Zirbel said losing only 17 seconds was good.

“We lucked out,” Zirbel said. “I didn’t think [the break] was going to come back.”

The break that everyone ended up talking about included – at its peak – 14 riders who had built a gap of eight minutes nearly halfway through the race. Zirbell said there seemed little motivation for anyone to initiate a chase, with all five major teams represented, including Jelly Belly’s Jeremy Powers, OUCH-Maxxis’ Tim Johnson, Bissell’s Cody O’Reilly and Kirk O’Bee, Colavita-Sutter Home’s Davide Frattini, and Team Type 1’s Aldo Ino Ilesic.

Not until Fort Collins, Colo., amateur team Ciclismo Racing decided they needed to take charge about 40-miles from the finishing circuit did the gap start to fall. Zirbel tipped his hat to Ciclismo’s work as well as CRCA/Empire Cycling Team presented by Northwave.

“It could have been so much worse,” the Bissell rider said. “The amateur teams went to the front and really brought that break back. We would not have had a chance to catch the break if they hadn’t worked.”

“Today, we really showed we could go up there and tide up front,” said Ciclismo’s Nick Frey, who entered the day leading the points for both the APC Best Young Rider Jersey and the Nature Valley Best Amateur Rider Jersey but lost both on the climb in Mankato.

“We were going really slow about mile 25,” he said. “We assessed who was in the break, and every major team was represented. I thought Colavita might move up for Haedo, but they weren’t willing to sit on the front.

“So, we decided to put two to three guys up front. Then we said, ‘Let’s everyone go to the front.’ We sat up there for 45 miles.”

The assumption was that the guys in the break would not have the energy to finish strong on the two-mile circuit.

“We knew the break was going to be fried going into the finishing circuit,” he said.

As it turned out, they weren’t fried enough.

It wasn’t the group of 14 who were in the break that entered the circuit, though. Instead, it was a more selective group of eight, and of them, it was only O’Bee and Ilesic who remained of the big teams. The group also included Nicholas Clayfield of HagensBermanCycling, Ben Raby of TradeWind Energy/The Trek Stores, and Ty Stanfield of Kenda Pro Cycling presented by Spinergy.

It was Stanfield’s move at the fourh sprint line at mile 64 that created the split and drew out Gerlach, then O’Reilly, Nothey and Crater.

“I was just trying to get something going,” Kenda’s Stanfield said. “The break was going slow. I was hoping to get a little help, and Chad bridged up. Chad was like, ‘Attack the group. Attack the group.’”

It had not been the first move Stanfield had initiated. He and Clayfield had originally missed the move that formed the winning break. Together with local amateur Chris Doig of Flanders/Minnesota Bicycle Racing Club, the three worked over 12 miles to catch the leading 11.

While he ended up being caught by the chase in the finishing circuits, he finished 17 and earned the Freewheel Bike Most Aggressive Jersey, a target of the team’s coming into the stage.

That jersey could have easily gone to Gerlach. While working with Stanfield to push the pace after the sprint line, Gerlach attacked again at the 78-mile mark with Team Type 1’s Ilesic as they moved for the King of the Hill points. By mile 80 – 2.5 miles from the circuit – Gerlach had dropped Ilesic and moved 30 seconds ahead of the field.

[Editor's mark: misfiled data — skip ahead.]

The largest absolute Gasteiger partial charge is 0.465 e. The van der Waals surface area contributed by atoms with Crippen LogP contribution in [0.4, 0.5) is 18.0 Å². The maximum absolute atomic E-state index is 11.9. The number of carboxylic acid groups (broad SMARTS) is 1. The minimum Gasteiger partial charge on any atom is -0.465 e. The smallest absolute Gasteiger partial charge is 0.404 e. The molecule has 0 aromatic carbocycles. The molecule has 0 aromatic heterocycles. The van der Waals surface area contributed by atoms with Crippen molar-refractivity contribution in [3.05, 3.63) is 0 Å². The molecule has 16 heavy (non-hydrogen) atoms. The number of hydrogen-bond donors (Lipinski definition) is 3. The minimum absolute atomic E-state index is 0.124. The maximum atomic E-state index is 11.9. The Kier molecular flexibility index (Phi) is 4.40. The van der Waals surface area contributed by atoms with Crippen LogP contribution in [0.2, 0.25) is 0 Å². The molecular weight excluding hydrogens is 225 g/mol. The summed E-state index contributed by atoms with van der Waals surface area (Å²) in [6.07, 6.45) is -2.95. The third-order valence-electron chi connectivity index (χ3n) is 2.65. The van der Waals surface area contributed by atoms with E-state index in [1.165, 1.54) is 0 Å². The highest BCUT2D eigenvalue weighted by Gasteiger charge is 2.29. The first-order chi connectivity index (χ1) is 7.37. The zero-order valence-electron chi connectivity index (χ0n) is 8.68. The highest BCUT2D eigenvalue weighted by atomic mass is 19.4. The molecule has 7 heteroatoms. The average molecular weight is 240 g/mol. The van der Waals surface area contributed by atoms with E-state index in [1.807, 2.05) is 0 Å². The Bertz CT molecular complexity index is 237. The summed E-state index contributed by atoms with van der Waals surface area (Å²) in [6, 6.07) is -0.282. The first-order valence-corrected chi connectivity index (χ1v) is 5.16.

“Today, I felt really good,” he said explaining his solo move. “Those guys just all started to look really slow when it got hilly. Once we were coming into town, it was really cool.”

However, he had never seen the hill in the circuit.

“The hill just hurt,” he said. “I really lost it the third time up the climb.”

It was the second time up that the chasing seven – with Gerlach just up the road – started to split. Nothey made his move, riding away from his fading breakway companions, and Crater dug deep to stay on his wheel.

“I couldn’t attack,” Crater said. “That guy was just going. It was all I could do to stay with him.”

“We were going really slow, or at least I thought,” Nothey said, explaining his move.

Nothey said he thought Gerlach had gone out too early – 10 miles from the finish – to be able to stay away. That spurred him on to catch the Amore & Vite/Life Time Fitness rider.

Once the three hooked up, Crater said it took both patience and pain to win the race.

“I knew I could beat [Nothey] in the sprint if I could stay with him,” Crater said.

“I didn’t want to slow way down and they have to jump,” Gerlach said of his tactics in the final lap. “I know that means I gave a lead-out to Crater.”

“I figured if I could jump in the second to the last turn, I could beat them,” the Wheel & Sprocket rider said.

Even then, the win almost slipped away from him, literally. Coming out of the last corner onto the finishing straight, Crater’s back wheel skipped out from underneath him, giving the rider a momentary scare.

Andrew Crater (Wheel & Sprocket) celebrates his Stage 5 win in the Nature Valley Grand Prix on Saturday, June 13. (Matt Moses Images)

“I figure, you are either going to crash, or you are going to win,” he said. “Today, I won.”

And, for another day, Bissell’s Zirbel took home the leader’s jersey.

“We decided to take a risk and say, ‘We believe in Kirk,’” he said. “All I had to do was follow Rory.

“It worked out in our favor. I didn’t have to work all day until the finishing circuit.”

“It was the plan that we didn’t want to ride tempo,” Bissell road director Eric Wohlberg said. “We wanted to just be in a position where we didn’t have to ride.”

While the team didn’t, Cody and Kirk did, and Wolhberg said that made the difference for the team.

“Cody and Kirk did a fantastic job today. They saved the day for us.”

Going into the final, sixth stage of the Nature Valley Grand Prix – the Stillwater Criterium featuring the infamous 18-percent-grade Chillkoot Hill – Zirbel maintains his seven-second lead over Sutherland and a 10-second lead over Haedo, while a scrum of 22 riders representing eight teams all are within a minute of the lead.


Stage Five – Mankato Road Race

June 13, 2009

Racing continues on Saturday with the Mankato Road Race. This will be a test of endurance and racing tactics. The races will start and finish in the City of Mankato. The final 30 to 45 minutes of each race will play out with multiple laps on a finishing circuit inside the City during the community festival.
Cross winds could shatter the pack on the 80-mile rural loop and the best climbers remaining in the lead group will then attack each time up Main Street Hill.

Women’s Pro/Elite Race: 86 miles
Men’s Pro/Elite Race: 86 miles
Finish: Four laps of the Mankato finishing circuit

Event schedule:

12:00 PM – Expo opens
1:15 PM – Men start
1:50 PM – Women start
2:00 PM – MN Iron & Metal Amateur racing
4:35 PM – Men finish
4:45 PM – Shimano/Hoigaard Tour de Kids fun race
5:40 PM – Women finish
6:00 PM – Expo closes